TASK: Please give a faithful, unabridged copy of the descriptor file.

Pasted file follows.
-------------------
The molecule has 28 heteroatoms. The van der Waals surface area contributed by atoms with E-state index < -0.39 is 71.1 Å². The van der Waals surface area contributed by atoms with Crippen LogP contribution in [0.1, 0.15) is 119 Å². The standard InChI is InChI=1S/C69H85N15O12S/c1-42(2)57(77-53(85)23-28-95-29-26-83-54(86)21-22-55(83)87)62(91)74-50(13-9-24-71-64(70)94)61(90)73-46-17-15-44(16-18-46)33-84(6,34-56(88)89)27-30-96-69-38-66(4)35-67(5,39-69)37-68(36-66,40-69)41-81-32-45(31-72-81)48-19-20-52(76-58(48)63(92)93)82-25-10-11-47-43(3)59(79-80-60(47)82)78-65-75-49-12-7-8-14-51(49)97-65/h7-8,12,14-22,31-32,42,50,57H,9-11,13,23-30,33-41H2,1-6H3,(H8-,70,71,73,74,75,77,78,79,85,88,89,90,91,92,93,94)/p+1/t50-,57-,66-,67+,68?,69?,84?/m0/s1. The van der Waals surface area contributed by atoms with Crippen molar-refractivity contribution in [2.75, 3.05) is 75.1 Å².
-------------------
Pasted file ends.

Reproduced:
The molecule has 28 heteroatoms. The van der Waals surface area contributed by atoms with E-state index < -0.39 is 71.1 Å². The van der Waals surface area contributed by atoms with Crippen LogP contribution in [0.1, 0.15) is 119 Å². The standard InChI is InChI=1S/C69H85N15O12S/c1-42(2)57(77-53(85)23-28-95-29-26-83-54(86)21-22-55(83)87)62(91)74-50(13-9-24-71-64(70)94)61(90)73-46-17-15-44(16-18-46)33-84(6,34-56(88)89)27-30-96-69-38-66(4)35-67(5,39-69)37-68(36-66,40-69)41-81-32-45(31-72-81)48-19-20-52(76-58(48)63(92)93)82-25-10-11-47-43(3)59(79-80-60(47)82)78-65-75-49-12-7-8-14-51(49)97-65/h7-8,12,14-22,31-32,42,50,57H,9-11,13,23-30,33-41H2,1-6H3,(H8-,70,71,73,74,75,77,78,79,85,88,89,90,91,92,93,94)/p+1/t50-,57-,66-,67+,68?,69?,84?/m0/s1. The van der Waals surface area contributed by atoms with Crippen molar-refractivity contribution in [2.75, 3.05) is 75.1 Å².